April 19-25, 2002
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New board members tapped
U.Va. to develop state-of-the-art teacher ed program
Is the Middle East conflict past the point of no return?
Athletics to host faculty, staff

Restored West Pavilion Gardens turn 50

Historic Bolivar artifacts donated in honor of Jefferson-era connection
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Historic Bolivar artifacts donated in honor of Jefferson-era connection

Staff Report

In 1827, a young Venezuelan named Fernando Bolivar came to the newly opened University of Virginia to enroll in classes and began a long and still-growing link between Latin America and Jefferson’s university. Bolivar was the nephew and adoptive son of Simon Bolivar, the hero of South America’s wars of independence.

On April 13 — Jefferson’s birthday — a descendant of the illustrious Bolivar family returned to Grounds to donate historic family papers and artifacts to the University in a celebration of U.Va.’s venerable Latin American heritage. The manuscripts include important letters, journals and other documents of Fernando Bolivar, as well as volumes of published materials related to Simon Bolivar.

Luis Fernando Bolivar of Caracas, a great-great-grandson of U.Va.’s first Latin American student, presented the gift in an Alumni Hall luncheon sponsored by U.Va.’s Bolivar Network, an organization of alumni of Latin American origin.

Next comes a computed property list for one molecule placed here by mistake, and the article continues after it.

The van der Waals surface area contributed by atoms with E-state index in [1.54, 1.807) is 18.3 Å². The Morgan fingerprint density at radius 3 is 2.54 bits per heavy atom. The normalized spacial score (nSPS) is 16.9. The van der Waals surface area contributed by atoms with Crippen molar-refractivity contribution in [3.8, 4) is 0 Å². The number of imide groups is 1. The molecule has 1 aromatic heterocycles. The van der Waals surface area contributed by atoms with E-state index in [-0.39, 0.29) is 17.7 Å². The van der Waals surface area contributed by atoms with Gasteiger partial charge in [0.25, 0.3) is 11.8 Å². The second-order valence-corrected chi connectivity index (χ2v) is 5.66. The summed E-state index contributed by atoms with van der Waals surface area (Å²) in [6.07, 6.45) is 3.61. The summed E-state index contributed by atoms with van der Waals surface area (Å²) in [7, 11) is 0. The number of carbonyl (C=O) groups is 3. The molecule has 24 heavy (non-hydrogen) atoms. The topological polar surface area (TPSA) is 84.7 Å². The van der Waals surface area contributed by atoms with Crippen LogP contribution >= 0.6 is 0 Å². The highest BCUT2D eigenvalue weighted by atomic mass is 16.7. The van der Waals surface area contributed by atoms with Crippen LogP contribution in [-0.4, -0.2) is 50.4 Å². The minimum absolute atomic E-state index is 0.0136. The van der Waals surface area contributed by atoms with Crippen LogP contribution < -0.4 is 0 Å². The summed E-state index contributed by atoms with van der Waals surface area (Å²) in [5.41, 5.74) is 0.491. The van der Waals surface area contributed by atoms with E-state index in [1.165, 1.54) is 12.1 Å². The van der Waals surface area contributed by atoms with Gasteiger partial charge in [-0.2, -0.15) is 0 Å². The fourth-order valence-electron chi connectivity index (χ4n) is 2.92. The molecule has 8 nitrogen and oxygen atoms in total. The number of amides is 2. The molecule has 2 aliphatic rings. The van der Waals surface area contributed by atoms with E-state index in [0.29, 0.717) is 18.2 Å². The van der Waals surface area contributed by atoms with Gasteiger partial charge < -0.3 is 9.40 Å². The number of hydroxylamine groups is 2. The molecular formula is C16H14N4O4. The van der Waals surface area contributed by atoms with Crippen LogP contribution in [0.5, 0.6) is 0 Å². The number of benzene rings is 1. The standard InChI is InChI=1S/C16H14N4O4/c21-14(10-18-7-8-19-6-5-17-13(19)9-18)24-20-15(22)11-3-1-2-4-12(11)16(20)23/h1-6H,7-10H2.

The Bolivar nephew came all the way to Virginia because of his deep admiration for Jefferson, according to U.Va. Spanish professor Gustavo Pellon, who has researched U.Va.’s Bolivar connection. Because of financial difficulties Fernando Bolivar stayed only for a brief period, but he always treasured his days in Charlottesville and wrote about them in his memoirs.

The Fernando Bolivar manuscripts are especially important because he had a long diplomatic career after leaving U.Va. The gift also includes 14 bound volumes of published documents related to Gen. Simon Bolivar and South American independence, as well as silver service items.

The manuscripts will eventually be housed in U.Va.’s Special Collections Library. Portraits of Fernando Bolivar and his celebrated uncle hang in Casa Bolivar, U.Va.’s Spanish language house.


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